As we increasingly integrate technology into our lives, we need a better framework for understanding social interactions across the communication landscape. Utilizing survey data in which more than 4,600 people across the United States, India, and Japan described a recent social interaction, we qualitatively and quantitatively explores what makes an interaction meaningful.

A qualitative analysis of respondents’ own words finds that meaningful interactions are those with emotional, informational, or tangible impact that people believe enhance their lives, the lives of their interaction partners, or their personal relationships. A quantitative analysis predicting respondents’ ratings of recent interactions finds the attributes most likely to facilitate meaningfulness include strong ties (e.g., friends and family), community ties (e.g., neighbors), shared activities, and synchronicity; meaningful social interactions are also more likely to be planned in advance and memorialized with photos or videos. These attributes are consistent across cultures. Although popular rhetoric often juxtaposes people’s online lives against their offline lives, this work finds in-person interactions can be just as meaningful as technology-mediated interactions. We introduce a new framework for thinking about social interactions more holistically.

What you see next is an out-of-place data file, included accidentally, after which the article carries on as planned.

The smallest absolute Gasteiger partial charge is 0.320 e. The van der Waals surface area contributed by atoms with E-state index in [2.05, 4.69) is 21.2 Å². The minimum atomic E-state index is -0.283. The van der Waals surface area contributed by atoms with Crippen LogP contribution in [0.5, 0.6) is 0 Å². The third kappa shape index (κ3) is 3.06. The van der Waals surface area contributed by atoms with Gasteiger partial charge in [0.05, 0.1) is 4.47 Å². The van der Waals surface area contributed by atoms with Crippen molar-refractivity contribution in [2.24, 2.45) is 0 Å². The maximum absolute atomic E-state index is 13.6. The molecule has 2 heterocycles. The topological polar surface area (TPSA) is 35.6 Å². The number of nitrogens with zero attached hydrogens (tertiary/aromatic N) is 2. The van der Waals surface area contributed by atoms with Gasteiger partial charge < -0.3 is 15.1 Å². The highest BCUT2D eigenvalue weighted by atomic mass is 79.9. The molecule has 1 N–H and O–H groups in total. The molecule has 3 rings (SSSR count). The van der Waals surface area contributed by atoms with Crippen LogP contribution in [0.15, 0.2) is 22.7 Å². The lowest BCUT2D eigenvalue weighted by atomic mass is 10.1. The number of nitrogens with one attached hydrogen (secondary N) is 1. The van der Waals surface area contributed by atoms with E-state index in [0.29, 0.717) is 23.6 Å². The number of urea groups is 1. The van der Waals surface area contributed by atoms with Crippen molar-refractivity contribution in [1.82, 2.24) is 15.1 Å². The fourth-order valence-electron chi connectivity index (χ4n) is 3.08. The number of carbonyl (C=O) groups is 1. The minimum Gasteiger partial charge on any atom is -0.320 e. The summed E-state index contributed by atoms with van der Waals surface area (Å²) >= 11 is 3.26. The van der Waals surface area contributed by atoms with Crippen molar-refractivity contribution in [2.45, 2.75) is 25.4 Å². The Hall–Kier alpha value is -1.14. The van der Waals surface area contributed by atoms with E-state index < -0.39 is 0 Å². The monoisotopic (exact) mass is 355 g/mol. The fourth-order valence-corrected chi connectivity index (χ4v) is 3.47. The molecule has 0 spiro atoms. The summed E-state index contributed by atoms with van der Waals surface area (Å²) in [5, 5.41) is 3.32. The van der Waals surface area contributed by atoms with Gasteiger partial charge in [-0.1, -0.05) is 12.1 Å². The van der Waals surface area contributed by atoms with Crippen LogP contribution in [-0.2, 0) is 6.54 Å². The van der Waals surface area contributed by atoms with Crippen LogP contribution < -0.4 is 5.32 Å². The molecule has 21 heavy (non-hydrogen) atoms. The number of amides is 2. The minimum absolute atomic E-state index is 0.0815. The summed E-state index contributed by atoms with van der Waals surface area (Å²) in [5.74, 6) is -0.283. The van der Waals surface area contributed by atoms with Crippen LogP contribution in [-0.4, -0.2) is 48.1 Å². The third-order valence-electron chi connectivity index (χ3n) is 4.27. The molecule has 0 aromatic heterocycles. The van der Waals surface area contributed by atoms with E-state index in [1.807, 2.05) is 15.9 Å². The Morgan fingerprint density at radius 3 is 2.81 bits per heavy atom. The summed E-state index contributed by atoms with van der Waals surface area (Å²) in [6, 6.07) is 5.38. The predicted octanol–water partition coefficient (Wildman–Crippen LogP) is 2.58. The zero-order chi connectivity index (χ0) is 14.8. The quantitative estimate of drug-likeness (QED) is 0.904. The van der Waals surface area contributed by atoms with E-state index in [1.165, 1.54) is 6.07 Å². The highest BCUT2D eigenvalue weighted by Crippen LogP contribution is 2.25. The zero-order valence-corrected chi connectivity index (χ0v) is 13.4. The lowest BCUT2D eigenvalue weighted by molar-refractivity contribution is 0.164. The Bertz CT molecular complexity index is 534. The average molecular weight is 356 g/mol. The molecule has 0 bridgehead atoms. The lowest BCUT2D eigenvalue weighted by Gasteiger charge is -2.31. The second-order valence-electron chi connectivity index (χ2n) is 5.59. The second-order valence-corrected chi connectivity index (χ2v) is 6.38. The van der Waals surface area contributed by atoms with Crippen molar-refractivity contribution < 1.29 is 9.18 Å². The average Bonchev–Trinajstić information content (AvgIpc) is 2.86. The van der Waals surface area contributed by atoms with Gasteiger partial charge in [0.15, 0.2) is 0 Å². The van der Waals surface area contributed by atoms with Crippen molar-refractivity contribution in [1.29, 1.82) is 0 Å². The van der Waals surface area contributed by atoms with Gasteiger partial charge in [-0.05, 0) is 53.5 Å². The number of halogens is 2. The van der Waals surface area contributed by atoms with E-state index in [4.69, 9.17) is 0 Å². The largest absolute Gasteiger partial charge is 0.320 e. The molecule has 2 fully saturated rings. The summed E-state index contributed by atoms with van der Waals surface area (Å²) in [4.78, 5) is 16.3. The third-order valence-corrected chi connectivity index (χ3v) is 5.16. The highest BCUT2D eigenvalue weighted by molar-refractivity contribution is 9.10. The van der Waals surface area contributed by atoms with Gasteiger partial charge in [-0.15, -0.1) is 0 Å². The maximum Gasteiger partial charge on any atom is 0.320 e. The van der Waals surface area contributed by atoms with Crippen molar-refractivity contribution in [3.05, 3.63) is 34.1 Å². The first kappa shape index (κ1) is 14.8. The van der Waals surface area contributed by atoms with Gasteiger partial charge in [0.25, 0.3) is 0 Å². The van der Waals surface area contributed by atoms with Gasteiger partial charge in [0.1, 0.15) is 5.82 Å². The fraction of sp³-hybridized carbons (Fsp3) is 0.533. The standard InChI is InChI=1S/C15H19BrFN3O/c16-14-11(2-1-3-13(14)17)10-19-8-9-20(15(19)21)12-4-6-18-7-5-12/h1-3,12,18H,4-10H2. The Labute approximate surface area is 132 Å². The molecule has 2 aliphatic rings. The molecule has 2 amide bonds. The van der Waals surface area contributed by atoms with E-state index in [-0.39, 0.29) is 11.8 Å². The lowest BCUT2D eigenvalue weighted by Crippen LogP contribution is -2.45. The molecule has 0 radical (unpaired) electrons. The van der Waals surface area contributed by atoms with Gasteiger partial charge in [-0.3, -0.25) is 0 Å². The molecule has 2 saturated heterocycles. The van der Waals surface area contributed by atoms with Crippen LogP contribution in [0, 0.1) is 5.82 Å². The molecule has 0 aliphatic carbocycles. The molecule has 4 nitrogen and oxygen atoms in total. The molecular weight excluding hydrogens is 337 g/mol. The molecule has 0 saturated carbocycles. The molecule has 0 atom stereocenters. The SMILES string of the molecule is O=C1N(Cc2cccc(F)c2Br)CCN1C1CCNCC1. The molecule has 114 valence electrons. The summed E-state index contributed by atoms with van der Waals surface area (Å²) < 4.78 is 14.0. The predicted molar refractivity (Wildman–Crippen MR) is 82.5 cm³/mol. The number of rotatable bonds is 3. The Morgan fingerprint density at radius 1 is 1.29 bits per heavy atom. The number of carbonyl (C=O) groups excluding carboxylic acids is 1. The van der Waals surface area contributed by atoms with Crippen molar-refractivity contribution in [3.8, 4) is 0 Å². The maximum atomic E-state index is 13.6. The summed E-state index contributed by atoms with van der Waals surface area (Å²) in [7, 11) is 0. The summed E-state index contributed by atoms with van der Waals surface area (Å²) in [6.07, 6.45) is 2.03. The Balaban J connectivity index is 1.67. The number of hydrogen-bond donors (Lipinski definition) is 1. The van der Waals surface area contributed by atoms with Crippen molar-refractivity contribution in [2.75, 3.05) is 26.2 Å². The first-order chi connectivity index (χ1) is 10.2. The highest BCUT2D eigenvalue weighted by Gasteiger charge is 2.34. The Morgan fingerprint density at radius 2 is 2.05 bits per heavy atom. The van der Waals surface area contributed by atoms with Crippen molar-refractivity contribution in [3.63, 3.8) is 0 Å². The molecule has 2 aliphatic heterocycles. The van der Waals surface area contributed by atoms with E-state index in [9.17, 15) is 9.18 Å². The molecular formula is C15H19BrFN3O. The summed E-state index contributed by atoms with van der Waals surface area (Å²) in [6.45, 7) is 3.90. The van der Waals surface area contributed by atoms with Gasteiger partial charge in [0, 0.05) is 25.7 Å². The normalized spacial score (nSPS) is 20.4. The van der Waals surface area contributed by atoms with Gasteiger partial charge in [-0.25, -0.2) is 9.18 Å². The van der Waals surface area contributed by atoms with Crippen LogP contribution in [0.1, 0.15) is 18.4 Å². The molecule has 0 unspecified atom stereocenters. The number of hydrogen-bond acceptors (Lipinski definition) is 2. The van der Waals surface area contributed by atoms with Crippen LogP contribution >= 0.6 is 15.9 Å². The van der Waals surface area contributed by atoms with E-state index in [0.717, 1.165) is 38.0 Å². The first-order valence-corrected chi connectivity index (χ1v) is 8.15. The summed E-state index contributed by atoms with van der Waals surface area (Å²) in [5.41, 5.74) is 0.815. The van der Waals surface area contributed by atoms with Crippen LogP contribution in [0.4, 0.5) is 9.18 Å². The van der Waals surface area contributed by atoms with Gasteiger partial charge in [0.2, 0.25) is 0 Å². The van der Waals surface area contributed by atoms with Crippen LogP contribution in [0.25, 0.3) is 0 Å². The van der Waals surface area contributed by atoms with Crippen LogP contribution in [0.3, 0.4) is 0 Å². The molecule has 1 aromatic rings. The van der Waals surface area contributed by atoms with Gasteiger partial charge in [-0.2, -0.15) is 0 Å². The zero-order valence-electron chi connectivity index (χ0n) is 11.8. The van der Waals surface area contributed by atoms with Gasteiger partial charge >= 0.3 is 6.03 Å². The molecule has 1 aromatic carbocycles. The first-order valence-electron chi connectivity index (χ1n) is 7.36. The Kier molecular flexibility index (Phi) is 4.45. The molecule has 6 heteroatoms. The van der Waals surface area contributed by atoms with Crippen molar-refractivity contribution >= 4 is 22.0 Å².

Team Members

Eden Litt

Robert Kraut

Moira Burke


Thematic coding

Linear regression